Carl Sagan, OTHER WORLDS (1975)

Continuing my stroll through my nonfiction library, of books I’ve read that I think are worth remembering.

Carl Sagan, Other Worlds (produced by Jerome Agel). Bantam, 1975.

This is a thin little book (160pp) with text by Carl Sagan but “produced” by Jerome Agel, who apparently was an editor or designer at Bantam Books, the publisher here. He had a similar credit on Sagan’s THE COSMIC CONNECTION and, per Google, did similar support for books by Marshall McLuhan and R. Buckminster Fuller. Most famously, he “produced” without author credit the book THE MAKING OF KUBRICK’S 2001, a fat paperback full of reviews and interviews and essays about that film, a book published in April 1970 in the aftermath of the unexpected popularity of that 1969 film.

His result in the case of OTHER WORLDS is a thin paperback full of photographs and cartoons and antique graphics, large-type quotes by scientists and artists, and amongst all this paragraphs of text by Sagan. I’d guess it’s more of a product, thought up by Agel and Bantam and proposed to Sagan, rather than a book of essays Sagan wrote and pitched to Bantam. But anyway.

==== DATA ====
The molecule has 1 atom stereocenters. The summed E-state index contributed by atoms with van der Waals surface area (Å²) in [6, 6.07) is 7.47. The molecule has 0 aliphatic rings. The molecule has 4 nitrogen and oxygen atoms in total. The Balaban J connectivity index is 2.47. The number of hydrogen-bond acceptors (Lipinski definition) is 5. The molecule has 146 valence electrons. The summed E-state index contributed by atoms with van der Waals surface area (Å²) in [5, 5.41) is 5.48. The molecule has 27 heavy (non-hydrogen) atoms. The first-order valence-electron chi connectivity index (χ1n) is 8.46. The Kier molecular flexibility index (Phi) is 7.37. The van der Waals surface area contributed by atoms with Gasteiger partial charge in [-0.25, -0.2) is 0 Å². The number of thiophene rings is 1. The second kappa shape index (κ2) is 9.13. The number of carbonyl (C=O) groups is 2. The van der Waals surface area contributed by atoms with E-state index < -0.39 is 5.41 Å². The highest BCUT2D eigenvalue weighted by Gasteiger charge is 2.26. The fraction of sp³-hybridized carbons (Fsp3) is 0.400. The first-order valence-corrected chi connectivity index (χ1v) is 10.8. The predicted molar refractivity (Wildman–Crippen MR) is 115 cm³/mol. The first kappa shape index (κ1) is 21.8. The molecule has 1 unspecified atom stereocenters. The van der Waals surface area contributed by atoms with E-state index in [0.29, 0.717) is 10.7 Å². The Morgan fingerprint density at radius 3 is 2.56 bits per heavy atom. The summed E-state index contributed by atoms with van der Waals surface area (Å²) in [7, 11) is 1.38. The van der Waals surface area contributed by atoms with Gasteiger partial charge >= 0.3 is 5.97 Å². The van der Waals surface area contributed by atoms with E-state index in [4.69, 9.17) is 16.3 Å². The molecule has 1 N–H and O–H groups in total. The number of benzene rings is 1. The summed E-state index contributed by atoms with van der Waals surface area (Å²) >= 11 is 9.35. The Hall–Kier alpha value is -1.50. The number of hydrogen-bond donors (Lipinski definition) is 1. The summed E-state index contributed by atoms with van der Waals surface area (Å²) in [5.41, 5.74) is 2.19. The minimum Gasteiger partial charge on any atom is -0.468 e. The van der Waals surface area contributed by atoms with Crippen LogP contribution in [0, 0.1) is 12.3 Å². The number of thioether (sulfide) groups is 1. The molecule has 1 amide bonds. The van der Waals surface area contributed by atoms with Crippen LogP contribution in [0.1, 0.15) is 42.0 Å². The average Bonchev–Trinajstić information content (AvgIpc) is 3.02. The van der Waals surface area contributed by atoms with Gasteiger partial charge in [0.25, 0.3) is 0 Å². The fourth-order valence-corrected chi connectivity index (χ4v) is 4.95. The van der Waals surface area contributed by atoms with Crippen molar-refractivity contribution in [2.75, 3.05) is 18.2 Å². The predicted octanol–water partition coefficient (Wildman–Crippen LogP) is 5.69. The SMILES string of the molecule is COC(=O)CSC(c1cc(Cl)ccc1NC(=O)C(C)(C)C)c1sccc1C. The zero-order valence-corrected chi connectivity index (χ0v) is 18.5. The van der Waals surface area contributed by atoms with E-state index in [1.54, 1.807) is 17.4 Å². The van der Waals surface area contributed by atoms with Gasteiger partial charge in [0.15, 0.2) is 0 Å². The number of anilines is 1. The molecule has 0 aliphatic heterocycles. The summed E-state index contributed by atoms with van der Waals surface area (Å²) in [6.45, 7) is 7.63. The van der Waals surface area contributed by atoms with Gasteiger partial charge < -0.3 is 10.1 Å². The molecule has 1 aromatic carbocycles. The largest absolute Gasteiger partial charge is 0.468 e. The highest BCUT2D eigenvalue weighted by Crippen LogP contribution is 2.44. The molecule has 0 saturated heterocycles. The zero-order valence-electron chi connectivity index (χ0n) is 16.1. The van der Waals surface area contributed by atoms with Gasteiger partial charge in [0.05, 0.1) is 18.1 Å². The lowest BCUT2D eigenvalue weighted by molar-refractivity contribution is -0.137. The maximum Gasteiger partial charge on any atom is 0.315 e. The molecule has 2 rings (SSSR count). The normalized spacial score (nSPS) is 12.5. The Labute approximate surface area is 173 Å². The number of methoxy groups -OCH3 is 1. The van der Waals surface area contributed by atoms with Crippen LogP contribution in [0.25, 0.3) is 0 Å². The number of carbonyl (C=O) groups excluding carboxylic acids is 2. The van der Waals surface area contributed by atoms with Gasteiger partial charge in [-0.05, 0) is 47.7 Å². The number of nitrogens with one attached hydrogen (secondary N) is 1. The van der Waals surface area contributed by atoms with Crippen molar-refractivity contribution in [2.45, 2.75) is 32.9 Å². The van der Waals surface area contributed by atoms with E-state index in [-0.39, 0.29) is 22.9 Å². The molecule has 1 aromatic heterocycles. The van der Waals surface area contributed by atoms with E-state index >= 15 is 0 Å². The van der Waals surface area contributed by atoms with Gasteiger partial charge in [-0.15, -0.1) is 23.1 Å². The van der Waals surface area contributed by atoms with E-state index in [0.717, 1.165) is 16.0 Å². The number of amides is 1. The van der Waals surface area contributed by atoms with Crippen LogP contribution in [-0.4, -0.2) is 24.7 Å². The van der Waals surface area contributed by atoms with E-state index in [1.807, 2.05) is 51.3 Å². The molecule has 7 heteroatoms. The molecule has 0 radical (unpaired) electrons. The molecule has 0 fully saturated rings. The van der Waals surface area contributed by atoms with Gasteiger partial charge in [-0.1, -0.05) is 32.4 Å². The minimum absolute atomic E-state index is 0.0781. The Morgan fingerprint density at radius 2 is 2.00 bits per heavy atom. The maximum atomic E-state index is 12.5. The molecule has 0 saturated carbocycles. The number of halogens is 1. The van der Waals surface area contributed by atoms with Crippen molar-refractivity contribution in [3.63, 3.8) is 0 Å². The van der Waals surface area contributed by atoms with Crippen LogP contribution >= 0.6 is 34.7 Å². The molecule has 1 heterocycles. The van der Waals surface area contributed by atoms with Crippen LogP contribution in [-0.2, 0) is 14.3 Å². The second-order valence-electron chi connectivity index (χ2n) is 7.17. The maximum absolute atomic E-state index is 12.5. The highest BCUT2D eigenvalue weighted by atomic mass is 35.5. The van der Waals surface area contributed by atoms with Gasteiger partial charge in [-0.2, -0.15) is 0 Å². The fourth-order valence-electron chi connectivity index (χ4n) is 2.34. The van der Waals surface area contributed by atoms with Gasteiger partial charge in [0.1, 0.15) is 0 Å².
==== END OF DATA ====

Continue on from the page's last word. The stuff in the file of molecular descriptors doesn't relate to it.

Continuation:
Yet the text is substantial enough. The theme is speculating about life on other worlds. Though it’s interesting that, along the way, as in several of his other books, Sagan spends a good chunk, a ¼ to a 1/3, dismantling pseudo-science ideas.


  • He begins with a thumbnail description of his ‘cosmic calendar’ – so is *this* the idea’s origin, here two years before DRAGONS OF EDEN? – and some ideas of the immensity of the Milky Way, and of the universe. And so therefore it should be surprising that, since humanity has only begun to search, we’ve found no evidence of other advanced civilizations.
  • Why would this be?
    1. There aren’t any;
    2. There are, but the ways we might detect them, by their moving stars around or via space flight, aren’t feasible;
    3. Perhaps such rework (of stars) has occurred, and we just can’t tell;
    4. Other civilizations take efforts to avoid detection.
  • Also, any civilization capable of sending messages must have lasted a certain amount of time. While we on Earth pursue short-term goals and ignore long-term potential disasters.